As consumers we are now used to being connected at all times.
We always seem to have our smartphones to hand and are comfortable multi-screening, going between watching TV and monitoring social media at the same time while at home. Naturally we will want more things that are connected and this will include our vehicles. Technology in the transport industry must try to keep up with our expectations. That is why we have seen so many innovations lately. It is predicated that there will be many more to come that not only enhance the driving experience but will bring great benefits to our lives.
With concern for the environment being high on the agenda for many governments it won’t come as a surprise to see electric cars being promoted. A zero per cent rate of Benefit-in-Kind (BIK) for one year on electric vehicles in the budget was a starting point. New innovations making longer journeys possible and widely available charge points make these type of vehicles more accessible. Hybrid cars are starting to get us thinking and used to the concept before we go totally petrol free. With Volvo announcing all new cars launched from 2019 onwards will be partially or completely battery-powered, many more leading brands going electric will make us have to accept this as the new normal.
The younger generation are used to charging things with smart phones and tablets always being part of their lives. The older ones maybe less enthusiastic about having to charge a car for a long journey, however, new innovations to come will surely change perceptions.
We already have some of the features such as navigation systems, parking assist, collision assist so we surely must be close to having a main stream self-driving car. Technology is catching up fast but regulations are slower to change in the EU due to safety issues and risks.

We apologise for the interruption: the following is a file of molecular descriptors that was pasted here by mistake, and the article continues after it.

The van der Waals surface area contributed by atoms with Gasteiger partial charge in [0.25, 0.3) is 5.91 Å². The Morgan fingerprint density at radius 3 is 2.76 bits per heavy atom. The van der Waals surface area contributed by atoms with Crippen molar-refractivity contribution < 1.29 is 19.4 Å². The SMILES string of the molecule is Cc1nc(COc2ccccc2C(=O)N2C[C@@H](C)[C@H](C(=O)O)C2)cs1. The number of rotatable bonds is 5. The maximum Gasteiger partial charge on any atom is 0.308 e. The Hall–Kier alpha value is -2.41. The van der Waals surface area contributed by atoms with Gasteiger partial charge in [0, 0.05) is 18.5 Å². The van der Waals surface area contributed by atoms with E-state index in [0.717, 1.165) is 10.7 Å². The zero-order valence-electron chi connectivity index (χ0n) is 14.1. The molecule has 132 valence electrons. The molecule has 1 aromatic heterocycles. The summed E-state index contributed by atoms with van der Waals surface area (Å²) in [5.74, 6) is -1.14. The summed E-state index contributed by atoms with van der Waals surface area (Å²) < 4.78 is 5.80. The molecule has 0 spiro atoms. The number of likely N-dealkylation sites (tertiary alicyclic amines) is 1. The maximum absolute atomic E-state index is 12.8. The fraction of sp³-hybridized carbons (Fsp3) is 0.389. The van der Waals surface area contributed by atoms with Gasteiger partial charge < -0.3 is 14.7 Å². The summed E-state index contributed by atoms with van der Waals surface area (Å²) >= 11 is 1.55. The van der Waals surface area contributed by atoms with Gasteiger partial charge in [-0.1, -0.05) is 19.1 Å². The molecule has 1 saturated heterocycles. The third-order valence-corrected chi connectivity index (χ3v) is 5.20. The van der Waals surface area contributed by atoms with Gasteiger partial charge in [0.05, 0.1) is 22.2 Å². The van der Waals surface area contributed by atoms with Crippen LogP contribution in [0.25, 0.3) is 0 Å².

Driverless cars will be on Britain’s roads by 2021 as a result of sweeping regulatory reforms being planned by the British government to put the UK in the forefront of a post-Brexit technological revolution. The UK government plant to allow driverless cars to be tested without any human operator inside or outside the car, and without the legal constraints and rules that apply in many other EU nations, and much of the US.
It started with the bicycles and now we have GoCar in Ireland where we can hire a car from as little as €8 an hour. With over 300 cars and vans across Ireland and insurance, fuel, tax and city parking are all included. It’s now less about owning and more about having access to the service when you want it. No worry about servicing, depreciation, parking or big bank loans this is the ideal solution for many. In many circumstances this sharing of cars can work out more economic if living in urban areas. This new mindset may be better for both the environment and the drivers pocket.
This month Tesla unveiled an electric lorry with production due to begin in the US in 2019. The company has spent more than a decade making cars and is now looking to diversify into big trucks to help its goal of shifting to sustainable transport.
It is said to be capable of travelling 500 miles on an electric charge and will cost less than a diesel truck considering fuel savings, lower maintenance and other factors. It also has a system that automatically keeps the vehicle in its lane. How much will it cost, we don’t know yet but wait expectantly.
With so many advancements and all happening at such a fast pace we look forward to seeing what the coming years bring to the transport industry. One thing is for sure, we won’t be standing still and must be open to new ideas and technology.